Sumer is icumen in

The climate here in Greater Parkdale, and Upper Canada beyond, is just as it has always been, for as long as I can remember — only more so. After a brutally cold winter, I see the weather girls (of all genders) are predicting temperatures in the next few days around one hundred degrees Fahrenheit, and some serious humidity to go with that. How the polar bears will suffer!

And here in Inner Parkdale I expect my neighbours, only some of whom live in halfway houses for the criminally insane, will be manifesting signs of global warming.

Meanwhile the roof of the building that hosts the High Doganate (just above me as I write) is scheduled for replacement, beginning Monday. My superintendress suggests keeping all balcony doors and windows tight shut, as the summer proceeds, presumably to contain things falling from the ceiling. And we should shut off air conditioners, too, lest they become clogged with dust. (Luckily enough, I do not own one.)

I notice from an article in the Toronto Scar, that a problem with walking in the city parks and ravines is now publicly acknowledged. This is caused by redwing blackbirds, who resumed egg-laying recently, in honour of the spring. There is a population explosion of them, and they are extremely aggressive towards anyone who passes within fifty yards or so of any one of their innumerable nests. Brave, too, considering their size. I call them “hairdresser birds,” for the delight they take in rearranging the hair styles of passers by. I noticed in scanning 63 comments in local media that all were on the side of the birds, and inclined to condemn people like me for failing to avoid their quickly expanding breeding ranges. This would be a good example of Canadian environmentalism. My countrymen are trained from birth always to take the side of another species. (I missed this brainwashing, somehow.)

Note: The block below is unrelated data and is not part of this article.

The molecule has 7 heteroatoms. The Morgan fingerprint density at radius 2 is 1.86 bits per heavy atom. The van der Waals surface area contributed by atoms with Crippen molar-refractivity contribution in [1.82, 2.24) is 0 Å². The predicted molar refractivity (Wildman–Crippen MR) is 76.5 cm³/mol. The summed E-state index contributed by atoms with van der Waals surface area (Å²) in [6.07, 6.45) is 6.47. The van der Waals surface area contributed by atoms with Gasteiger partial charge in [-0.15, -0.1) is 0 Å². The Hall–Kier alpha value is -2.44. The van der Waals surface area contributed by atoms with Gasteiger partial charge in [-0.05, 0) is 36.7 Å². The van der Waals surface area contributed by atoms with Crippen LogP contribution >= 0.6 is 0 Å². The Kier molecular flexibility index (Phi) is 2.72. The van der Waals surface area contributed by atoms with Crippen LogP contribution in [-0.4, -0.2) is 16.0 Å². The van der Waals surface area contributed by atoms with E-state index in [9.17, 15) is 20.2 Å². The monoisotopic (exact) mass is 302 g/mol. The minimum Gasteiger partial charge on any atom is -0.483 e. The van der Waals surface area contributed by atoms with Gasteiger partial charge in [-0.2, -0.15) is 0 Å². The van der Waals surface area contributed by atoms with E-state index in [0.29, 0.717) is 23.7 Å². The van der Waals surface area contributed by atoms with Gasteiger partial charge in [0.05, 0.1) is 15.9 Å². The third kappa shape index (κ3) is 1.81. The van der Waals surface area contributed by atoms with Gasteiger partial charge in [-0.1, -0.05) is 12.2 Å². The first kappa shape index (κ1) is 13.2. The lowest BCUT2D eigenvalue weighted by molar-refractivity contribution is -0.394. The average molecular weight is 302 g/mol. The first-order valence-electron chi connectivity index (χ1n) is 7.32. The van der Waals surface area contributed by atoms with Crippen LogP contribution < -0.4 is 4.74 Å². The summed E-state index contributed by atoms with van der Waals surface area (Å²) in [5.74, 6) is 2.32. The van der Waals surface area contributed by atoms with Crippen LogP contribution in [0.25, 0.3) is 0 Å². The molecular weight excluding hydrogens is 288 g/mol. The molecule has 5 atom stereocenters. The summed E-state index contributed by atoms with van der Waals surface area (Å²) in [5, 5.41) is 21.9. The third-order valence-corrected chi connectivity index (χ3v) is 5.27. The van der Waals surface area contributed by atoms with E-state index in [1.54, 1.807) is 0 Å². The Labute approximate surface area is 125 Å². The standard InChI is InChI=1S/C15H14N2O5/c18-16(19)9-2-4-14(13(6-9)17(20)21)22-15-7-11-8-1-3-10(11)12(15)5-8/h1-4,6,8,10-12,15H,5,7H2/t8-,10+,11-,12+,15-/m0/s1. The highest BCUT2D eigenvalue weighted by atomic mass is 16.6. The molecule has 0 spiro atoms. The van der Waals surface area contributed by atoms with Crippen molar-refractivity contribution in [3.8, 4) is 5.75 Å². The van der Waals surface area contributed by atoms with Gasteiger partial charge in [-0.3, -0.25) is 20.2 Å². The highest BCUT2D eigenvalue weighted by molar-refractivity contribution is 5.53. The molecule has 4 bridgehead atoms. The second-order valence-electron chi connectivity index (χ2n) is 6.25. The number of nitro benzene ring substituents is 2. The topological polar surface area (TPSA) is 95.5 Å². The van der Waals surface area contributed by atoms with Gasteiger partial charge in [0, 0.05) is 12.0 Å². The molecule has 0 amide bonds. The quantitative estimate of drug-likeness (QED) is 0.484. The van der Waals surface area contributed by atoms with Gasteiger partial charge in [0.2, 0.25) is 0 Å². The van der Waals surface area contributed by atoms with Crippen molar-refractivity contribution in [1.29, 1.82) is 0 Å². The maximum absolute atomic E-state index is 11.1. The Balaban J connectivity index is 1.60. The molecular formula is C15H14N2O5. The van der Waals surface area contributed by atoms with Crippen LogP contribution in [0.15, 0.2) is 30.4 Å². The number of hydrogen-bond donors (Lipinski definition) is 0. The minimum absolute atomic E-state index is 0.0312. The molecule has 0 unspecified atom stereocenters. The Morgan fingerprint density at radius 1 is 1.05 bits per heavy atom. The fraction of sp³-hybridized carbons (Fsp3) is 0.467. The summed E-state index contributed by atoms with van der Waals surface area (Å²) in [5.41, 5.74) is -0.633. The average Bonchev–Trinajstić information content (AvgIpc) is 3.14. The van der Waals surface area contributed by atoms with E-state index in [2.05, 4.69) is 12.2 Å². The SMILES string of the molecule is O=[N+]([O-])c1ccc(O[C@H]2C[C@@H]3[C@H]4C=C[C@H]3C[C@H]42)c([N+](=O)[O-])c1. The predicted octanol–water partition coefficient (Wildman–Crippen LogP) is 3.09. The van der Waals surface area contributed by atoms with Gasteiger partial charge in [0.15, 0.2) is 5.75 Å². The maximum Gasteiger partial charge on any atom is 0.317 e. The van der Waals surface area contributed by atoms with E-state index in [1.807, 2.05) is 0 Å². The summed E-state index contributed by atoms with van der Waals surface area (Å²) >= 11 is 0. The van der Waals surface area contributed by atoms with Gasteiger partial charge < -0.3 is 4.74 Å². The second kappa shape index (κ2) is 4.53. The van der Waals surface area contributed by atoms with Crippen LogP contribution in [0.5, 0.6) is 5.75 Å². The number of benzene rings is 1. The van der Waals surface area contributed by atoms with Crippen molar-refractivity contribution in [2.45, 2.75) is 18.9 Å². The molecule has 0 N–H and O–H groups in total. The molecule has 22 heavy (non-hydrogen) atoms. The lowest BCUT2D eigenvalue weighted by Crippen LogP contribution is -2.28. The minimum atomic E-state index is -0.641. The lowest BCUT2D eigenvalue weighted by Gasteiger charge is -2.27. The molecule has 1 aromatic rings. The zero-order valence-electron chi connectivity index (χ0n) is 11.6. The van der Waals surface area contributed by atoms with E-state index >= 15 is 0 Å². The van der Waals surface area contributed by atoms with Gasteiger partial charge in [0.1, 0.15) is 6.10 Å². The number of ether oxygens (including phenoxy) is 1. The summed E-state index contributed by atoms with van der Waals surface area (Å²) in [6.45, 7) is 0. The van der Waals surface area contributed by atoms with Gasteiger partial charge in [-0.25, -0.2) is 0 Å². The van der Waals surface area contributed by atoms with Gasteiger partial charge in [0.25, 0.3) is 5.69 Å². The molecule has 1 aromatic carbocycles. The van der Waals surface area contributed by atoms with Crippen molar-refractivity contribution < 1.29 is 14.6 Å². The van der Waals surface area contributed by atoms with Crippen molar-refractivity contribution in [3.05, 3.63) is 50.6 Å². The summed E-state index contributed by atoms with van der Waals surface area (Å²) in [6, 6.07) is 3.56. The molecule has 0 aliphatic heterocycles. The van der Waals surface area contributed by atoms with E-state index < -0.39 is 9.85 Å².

On the other hand, the raccoon population appears to be dwindling. It would seem that the skunks — model liberals in the way they conduct an argument — are driving them away. Coyotes, I am told, are increasing. These help reduce the cat and dog populations. But I’m rooting for the crows, hawks, shrikes, and owls. (They all eat redwing fledglings, and acquit themselves well against their parents, too.)

The geese and swans along the Lakefront are again acting unionized, this summer, having long nursed a powerful dislike for the city’s other inhabitants. They are large, and forceful in expressing their opinions. Ditto, the trolley drivers. And the schoolchildren are about to be released from their cages, in time for what is now called “Canada Day.” Monstrous little creatures in the main, especially after they have shot up their drugs. (The older-looking ones are their teachers.)